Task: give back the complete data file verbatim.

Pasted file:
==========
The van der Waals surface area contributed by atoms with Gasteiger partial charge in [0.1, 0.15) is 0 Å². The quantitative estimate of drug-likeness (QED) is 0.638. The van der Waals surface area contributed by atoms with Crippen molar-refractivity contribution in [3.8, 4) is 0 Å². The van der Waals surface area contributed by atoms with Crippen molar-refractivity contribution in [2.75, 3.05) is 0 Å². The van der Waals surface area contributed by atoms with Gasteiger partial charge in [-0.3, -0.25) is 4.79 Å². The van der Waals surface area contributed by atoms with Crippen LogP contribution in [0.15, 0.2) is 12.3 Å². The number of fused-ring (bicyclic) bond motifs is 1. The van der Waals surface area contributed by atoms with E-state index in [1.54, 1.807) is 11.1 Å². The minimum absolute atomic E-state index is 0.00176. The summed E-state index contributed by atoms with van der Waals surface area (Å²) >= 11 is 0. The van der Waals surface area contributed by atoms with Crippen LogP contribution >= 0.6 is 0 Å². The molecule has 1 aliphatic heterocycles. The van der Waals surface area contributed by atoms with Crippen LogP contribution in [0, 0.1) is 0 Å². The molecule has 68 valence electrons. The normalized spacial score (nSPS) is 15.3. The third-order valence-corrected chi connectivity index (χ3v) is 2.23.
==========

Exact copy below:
The van der Waals surface area contributed by atoms with Gasteiger partial charge in [0.1, 0.15) is 0 Å². The quantitative estimate of drug-likeness (QED) is 0.638. The van der Waals surface area contributed by atoms with Crippen molar-refractivity contribution in [3.8, 4) is 0 Å². The van der Waals surface area contributed by atoms with Crippen molar-refractivity contribution in [2.75, 3.05) is 0 Å². The van der Waals surface area contributed by atoms with Gasteiger partial charge in [-0.3, -0.25) is 4.79 Å². The van der Waals surface area contributed by atoms with Crippen LogP contribution in [0.15, 0.2) is 12.3 Å². The number of fused-ring (bicyclic) bond motifs is 1. The van der Waals surface area contributed by atoms with E-state index in [1.54, 1.807) is 11.1 Å². The minimum absolute atomic E-state index is 0.00176. The summed E-state index contributed by atoms with van der Waals surface area (Å²) >= 11 is 0. The van der Waals surface area contributed by atoms with Crippen LogP contribution >= 0.6 is 0 Å². The molecule has 1 aliphatic heterocycles. The van der Waals surface area contributed by atoms with Crippen LogP contribution in [0, 0.1) is 0 Å². The molecule has 68 valence electrons. The normalized spacial score (nSPS) is 15.3. The third-order valence-corrected chi connectivity index (χ3v) is 2.23.